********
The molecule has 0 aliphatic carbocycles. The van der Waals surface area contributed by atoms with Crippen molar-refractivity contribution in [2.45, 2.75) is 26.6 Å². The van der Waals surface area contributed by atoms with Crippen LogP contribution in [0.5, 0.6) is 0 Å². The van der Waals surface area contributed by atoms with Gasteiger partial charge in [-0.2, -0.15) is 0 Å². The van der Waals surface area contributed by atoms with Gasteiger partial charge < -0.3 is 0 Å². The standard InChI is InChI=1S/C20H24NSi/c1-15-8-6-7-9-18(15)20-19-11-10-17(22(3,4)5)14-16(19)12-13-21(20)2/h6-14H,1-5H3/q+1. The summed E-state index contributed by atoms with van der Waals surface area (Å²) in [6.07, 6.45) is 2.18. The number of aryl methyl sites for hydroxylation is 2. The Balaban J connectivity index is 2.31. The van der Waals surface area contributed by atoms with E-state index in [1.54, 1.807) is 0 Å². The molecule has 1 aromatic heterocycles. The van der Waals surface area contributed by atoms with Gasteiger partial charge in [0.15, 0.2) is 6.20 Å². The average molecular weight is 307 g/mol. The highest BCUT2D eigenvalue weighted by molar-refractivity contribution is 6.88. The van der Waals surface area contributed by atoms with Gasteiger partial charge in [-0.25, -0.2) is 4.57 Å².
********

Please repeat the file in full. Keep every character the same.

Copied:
The molecule has 0 aliphatic carbocycles. The van der Waals surface area contributed by atoms with Crippen molar-refractivity contribution in [2.45, 2.75) is 26.6 Å². The van der Waals surface area contributed by atoms with Crippen LogP contribution in [0.5, 0.6) is 0 Å². The van der Waals surface area contributed by atoms with Gasteiger partial charge in [-0.2, -0.15) is 0 Å². The van der Waals surface area contributed by atoms with Gasteiger partial charge < -0.3 is 0 Å². The standard InChI is InChI=1S/C20H24NSi/c1-15-8-6-7-9-18(15)20-19-11-10-17(22(3,4)5)14-16(19)12-13-21(20)2/h6-14H,1-5H3/q+1. The summed E-state index contributed by atoms with van der Waals surface area (Å²) in [6.07, 6.45) is 2.18. The number of aryl methyl sites for hydroxylation is 2. The Balaban J connectivity index is 2.31. The van der Waals surface area contributed by atoms with E-state index in [1.54, 1.807) is 0 Å². The molecule has 1 aromatic heterocycles. The van der Waals surface area contributed by atoms with Gasteiger partial charge in [0.15, 0.2) is 6.20 Å². The average molecular weight is 307 g/mol. The highest BCUT2D eigenvalue weighted by molar-refractivity contribution is 6.88. The van der Waals surface area contributed by atoms with Gasteiger partial charge in [-0.25, -0.2) is 4.57 Å².